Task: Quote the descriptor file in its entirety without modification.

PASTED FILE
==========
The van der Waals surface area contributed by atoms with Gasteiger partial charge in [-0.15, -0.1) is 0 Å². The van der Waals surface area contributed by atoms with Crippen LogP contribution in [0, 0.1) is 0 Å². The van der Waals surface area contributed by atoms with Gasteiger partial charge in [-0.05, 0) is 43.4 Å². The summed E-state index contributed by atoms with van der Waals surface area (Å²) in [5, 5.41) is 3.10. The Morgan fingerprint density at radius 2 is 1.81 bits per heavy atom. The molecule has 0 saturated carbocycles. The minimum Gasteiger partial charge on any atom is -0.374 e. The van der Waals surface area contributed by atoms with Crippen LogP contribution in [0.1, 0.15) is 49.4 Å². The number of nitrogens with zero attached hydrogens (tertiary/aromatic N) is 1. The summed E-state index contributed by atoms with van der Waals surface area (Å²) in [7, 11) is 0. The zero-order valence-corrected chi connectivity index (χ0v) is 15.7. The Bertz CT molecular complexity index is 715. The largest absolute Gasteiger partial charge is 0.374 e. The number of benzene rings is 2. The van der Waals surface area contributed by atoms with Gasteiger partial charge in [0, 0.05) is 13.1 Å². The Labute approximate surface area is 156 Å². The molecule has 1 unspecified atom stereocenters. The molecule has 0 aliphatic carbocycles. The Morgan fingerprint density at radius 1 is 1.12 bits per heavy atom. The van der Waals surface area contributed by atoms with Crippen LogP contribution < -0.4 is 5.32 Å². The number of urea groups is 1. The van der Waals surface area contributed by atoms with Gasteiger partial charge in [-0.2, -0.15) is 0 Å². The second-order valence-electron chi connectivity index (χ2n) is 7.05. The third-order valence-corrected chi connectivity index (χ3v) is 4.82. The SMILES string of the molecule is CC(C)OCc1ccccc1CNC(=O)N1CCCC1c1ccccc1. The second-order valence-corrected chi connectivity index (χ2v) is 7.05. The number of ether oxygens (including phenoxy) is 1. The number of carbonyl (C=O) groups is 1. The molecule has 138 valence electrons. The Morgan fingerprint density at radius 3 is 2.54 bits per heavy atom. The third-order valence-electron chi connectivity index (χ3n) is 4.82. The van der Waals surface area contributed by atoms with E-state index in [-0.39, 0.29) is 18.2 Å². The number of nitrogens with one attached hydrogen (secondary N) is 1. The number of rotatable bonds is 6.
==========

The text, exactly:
The van der Waals surface area contributed by atoms with Gasteiger partial charge in [-0.15, -0.1) is 0 Å². The van der Waals surface area contributed by atoms with Crippen LogP contribution in [0, 0.1) is 0 Å². The van der Waals surface area contributed by atoms with Gasteiger partial charge in [-0.05, 0) is 43.4 Å². The summed E-state index contributed by atoms with van der Waals surface area (Å²) in [5, 5.41) is 3.10. The Morgan fingerprint density at radius 2 is 1.81 bits per heavy atom. The molecule has 0 saturated carbocycles. The minimum Gasteiger partial charge on any atom is -0.374 e. The van der Waals surface area contributed by atoms with Crippen LogP contribution in [0.1, 0.15) is 49.4 Å². The number of nitrogens with zero attached hydrogens (tertiary/aromatic N) is 1. The summed E-state index contributed by atoms with van der Waals surface area (Å²) in [7, 11) is 0. The zero-order valence-corrected chi connectivity index (χ0v) is 15.7. The Bertz CT molecular complexity index is 715. The largest absolute Gasteiger partial charge is 0.374 e. The number of benzene rings is 2. The van der Waals surface area contributed by atoms with Gasteiger partial charge in [0, 0.05) is 13.1 Å². The Labute approximate surface area is 156 Å². The molecule has 1 unspecified atom stereocenters. The molecule has 0 aliphatic carbocycles. The Morgan fingerprint density at radius 1 is 1.12 bits per heavy atom. The van der Waals surface area contributed by atoms with Crippen LogP contribution < -0.4 is 5.32 Å². The number of urea groups is 1. The van der Waals surface area contributed by atoms with Gasteiger partial charge in [-0.2, -0.15) is 0 Å². The second-order valence-electron chi connectivity index (χ2n) is 7.05. The third-order valence-corrected chi connectivity index (χ3v) is 4.82. The SMILES string of the molecule is CC(C)OCc1ccccc1CNC(=O)N1CCCC1c1ccccc1. The second-order valence-corrected chi connectivity index (χ2v) is 7.05. The number of ether oxygens (including phenoxy) is 1. The number of carbonyl (C=O) groups is 1. The molecule has 138 valence electrons. The Morgan fingerprint density at radius 3 is 2.54 bits per heavy atom. The third-order valence-electron chi connectivity index (χ3n) is 4.82. The van der Waals surface area contributed by atoms with E-state index in [-0.39, 0.29) is 18.2 Å². The number of nitrogens with one attached hydrogen (secondary N) is 1. The number of rotatable bonds is 6.